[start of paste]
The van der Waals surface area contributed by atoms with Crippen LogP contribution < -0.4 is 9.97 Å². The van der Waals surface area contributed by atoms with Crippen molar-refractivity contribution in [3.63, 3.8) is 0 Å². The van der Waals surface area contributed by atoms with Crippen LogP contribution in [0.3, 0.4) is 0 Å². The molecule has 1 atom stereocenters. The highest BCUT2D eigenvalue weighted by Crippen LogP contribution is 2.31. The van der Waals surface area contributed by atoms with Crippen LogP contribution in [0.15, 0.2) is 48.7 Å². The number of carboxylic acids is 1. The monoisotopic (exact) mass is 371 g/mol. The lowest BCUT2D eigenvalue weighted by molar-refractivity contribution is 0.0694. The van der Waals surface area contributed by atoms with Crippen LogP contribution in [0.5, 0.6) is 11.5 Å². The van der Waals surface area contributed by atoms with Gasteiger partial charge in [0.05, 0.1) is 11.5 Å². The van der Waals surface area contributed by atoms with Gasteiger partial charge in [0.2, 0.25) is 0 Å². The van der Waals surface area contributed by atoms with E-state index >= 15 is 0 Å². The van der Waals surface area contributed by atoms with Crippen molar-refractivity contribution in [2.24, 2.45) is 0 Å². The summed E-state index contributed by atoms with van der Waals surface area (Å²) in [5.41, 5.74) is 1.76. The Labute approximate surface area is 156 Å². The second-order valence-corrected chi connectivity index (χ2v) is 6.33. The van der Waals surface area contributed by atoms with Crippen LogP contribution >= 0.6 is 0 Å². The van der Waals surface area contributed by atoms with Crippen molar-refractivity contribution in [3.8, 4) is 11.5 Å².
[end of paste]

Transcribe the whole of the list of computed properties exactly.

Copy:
The van der Waals surface area contributed by atoms with Crippen LogP contribution < -0.4 is 9.97 Å². The van der Waals surface area contributed by atoms with Crippen molar-refractivity contribution in [3.63, 3.8) is 0 Å². The van der Waals surface area contributed by atoms with Crippen LogP contribution in [0.3, 0.4) is 0 Å². The molecule has 1 atom stereocenters. The highest BCUT2D eigenvalue weighted by Crippen LogP contribution is 2.31. The van der Waals surface area contributed by atoms with Crippen LogP contribution in [0.15, 0.2) is 48.7 Å². The number of carboxylic acids is 1. The monoisotopic (exact) mass is 371 g/mol. The lowest BCUT2D eigenvalue weighted by molar-refractivity contribution is 0.0694. The van der Waals surface area contributed by atoms with Crippen LogP contribution in [0.5, 0.6) is 11.5 Å². The van der Waals surface area contributed by atoms with Gasteiger partial charge in [0.05, 0.1) is 11.5 Å². The van der Waals surface area contributed by atoms with Gasteiger partial charge in [0.2, 0.25) is 0 Å². The van der Waals surface area contributed by atoms with E-state index >= 15 is 0 Å². The van der Waals surface area contributed by atoms with Crippen molar-refractivity contribution in [2.24, 2.45) is 0 Å². The summed E-state index contributed by atoms with van der Waals surface area (Å²) in [5.41, 5.74) is 1.76. The Labute approximate surface area is 156 Å². The second-order valence-corrected chi connectivity index (χ2v) is 6.33. The van der Waals surface area contributed by atoms with Crippen LogP contribution >= 0.6 is 0 Å². The van der Waals surface area contributed by atoms with Crippen molar-refractivity contribution in [3.8, 4) is 11.5 Å².